An Uber fleet that is (finally) wheelchair-accessible.
As of Tuesday afternoon, London is the latest of more than 10 cities worldwide with Uber vehicles that can accommodate all wheelchair types, an improvement over only accepting folding wheelchairs.
Wheelchair-accessibility is one of the rideshare company's programs being unveiled in cities on either side of the Atlantic to expand its services to all customers. The move comes as Uber and competitor Lyft face allegations they have discriminated against people with disabilities, one of a growing list of complaints facing the rideshare companies.
UberWAV, as the program is called, is "a step in the right direction," Ruth Owen, chief executive of Whizz-Kids, a London-based organization that supports children with disabilities, and one of several British organizations that have applauded Uber, told BBC.
"This new initiative will give disabled people in London a much-needed additional option for planning their travel across the [nation's] capital."
Members of the organization test rode the service Tuesday.
Hailing an Uber vehicle that is wheelchair accessible in London will be easy – just push a button. After a customer selects the UberWav option in the mobile application, they are connected with vehicles equipped with ramps or lifts. The vehicles will be able to accommodate a second passenger in addition to the wheelchair user, the BBC reported.
Uber plans to invest more than 1 million pounds (more than $14.4 million) over the first 18 months to launch the program, according to BBC. A spokesman told WashingtonNewsWire that the company is providing 55 vehicles in the new fleet but planned to expand this to more than 100 "in the coming months."
The program is an expansion of UberAssist, which allows senior citizens and people with disabilities to request extra assistance for UberX, its cheapest rideshare program.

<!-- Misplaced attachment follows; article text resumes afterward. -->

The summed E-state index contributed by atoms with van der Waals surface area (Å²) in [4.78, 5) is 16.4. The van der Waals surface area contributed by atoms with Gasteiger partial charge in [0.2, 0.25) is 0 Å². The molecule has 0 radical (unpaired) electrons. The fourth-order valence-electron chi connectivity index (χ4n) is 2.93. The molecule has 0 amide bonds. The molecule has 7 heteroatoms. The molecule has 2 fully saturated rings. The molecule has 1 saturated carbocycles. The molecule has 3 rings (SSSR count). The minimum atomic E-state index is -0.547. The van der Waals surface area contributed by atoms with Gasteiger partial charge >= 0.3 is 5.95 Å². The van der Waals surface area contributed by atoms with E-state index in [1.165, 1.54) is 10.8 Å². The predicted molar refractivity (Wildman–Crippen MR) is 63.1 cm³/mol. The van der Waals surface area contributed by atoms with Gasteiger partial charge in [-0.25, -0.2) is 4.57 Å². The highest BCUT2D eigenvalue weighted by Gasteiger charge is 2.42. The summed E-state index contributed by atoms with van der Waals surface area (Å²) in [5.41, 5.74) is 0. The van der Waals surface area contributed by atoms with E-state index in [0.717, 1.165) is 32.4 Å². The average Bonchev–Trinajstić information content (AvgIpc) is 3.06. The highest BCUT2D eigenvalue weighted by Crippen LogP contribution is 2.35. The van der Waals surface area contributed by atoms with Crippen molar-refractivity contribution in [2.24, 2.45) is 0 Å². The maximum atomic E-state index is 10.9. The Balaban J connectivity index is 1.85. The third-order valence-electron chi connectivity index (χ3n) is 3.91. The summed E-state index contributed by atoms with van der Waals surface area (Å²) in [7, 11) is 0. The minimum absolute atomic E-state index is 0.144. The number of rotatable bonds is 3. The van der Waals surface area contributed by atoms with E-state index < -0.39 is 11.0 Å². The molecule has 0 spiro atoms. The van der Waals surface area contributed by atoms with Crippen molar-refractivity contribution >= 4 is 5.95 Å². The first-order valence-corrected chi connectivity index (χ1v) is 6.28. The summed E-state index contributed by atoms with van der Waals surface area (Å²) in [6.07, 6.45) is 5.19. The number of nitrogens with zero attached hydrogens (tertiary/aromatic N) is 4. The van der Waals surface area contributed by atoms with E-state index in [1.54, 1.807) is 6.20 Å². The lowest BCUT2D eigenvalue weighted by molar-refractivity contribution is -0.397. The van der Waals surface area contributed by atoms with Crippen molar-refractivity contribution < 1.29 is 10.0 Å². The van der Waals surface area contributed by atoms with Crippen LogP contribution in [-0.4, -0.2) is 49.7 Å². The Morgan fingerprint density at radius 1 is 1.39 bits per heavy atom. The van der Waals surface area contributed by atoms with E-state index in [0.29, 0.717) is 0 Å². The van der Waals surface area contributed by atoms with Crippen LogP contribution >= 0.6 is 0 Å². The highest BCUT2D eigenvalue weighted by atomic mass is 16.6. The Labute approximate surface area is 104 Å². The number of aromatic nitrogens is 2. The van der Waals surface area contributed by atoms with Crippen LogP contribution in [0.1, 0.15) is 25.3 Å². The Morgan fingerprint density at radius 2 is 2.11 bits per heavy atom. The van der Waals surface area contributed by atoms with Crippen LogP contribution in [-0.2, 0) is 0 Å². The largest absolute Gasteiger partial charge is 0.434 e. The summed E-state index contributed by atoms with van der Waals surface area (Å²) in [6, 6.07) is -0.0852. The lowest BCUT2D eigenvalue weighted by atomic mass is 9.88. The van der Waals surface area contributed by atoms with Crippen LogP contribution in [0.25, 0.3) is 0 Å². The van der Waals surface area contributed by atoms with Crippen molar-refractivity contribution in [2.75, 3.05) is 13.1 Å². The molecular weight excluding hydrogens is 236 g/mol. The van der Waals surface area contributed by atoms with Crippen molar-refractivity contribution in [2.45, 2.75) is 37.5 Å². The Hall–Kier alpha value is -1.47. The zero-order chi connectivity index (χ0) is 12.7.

An UberWAV fare will be the same as UberX, according to BBC, which wasn't the case in Los Angeles, where the company came under fire for charging more for wheelchair-accessible vehicles than other ones.
A ride to or from Los Angeles International Airport to downtown, a distance of about 20 miles, cost $39 to $52, according to The Los Angeles Times. Although this rate is similar to one in the company's sport utility vehicles, UberX cost half as much.
"It's just blatant discrimination," Marilyn Golden, a senior policy analyst at the Disability Rights Education & Defense Fund in Berkeley, Calif., told The Los Angeles Times. "They can't charge people with disabilities more money to take the vehicle that happens to be the one that's accessible to them."
In Los Angeles, a ride in an wheelchair-accessible taxi costs the same as any other cab, according to the L.A. Times. About 10 percent of the city's 2,361 taxis can accommodate electric wheelchairs, and 1 in 10 Angelenos identify as disabled.
Uber and Lyft, whose policy is wheelchair users should be reasonably accommodated, have drawn discrimination lawsuits, claiming they do not comply with the Americans with Disabilities Act. Uber reached a settlement with advocates for the blind over a 2014 federal lawsuit that alleged Uber discriminates against passengers and their service dogs.
Uber will also launch a program in Chicago, UberAccess, later this month, which will offer two tiers of service, the Chicago Tribune reported. One is wheelchair-accessible vehicles. The other is drivers trained to assist wheelchair users and senior citizens.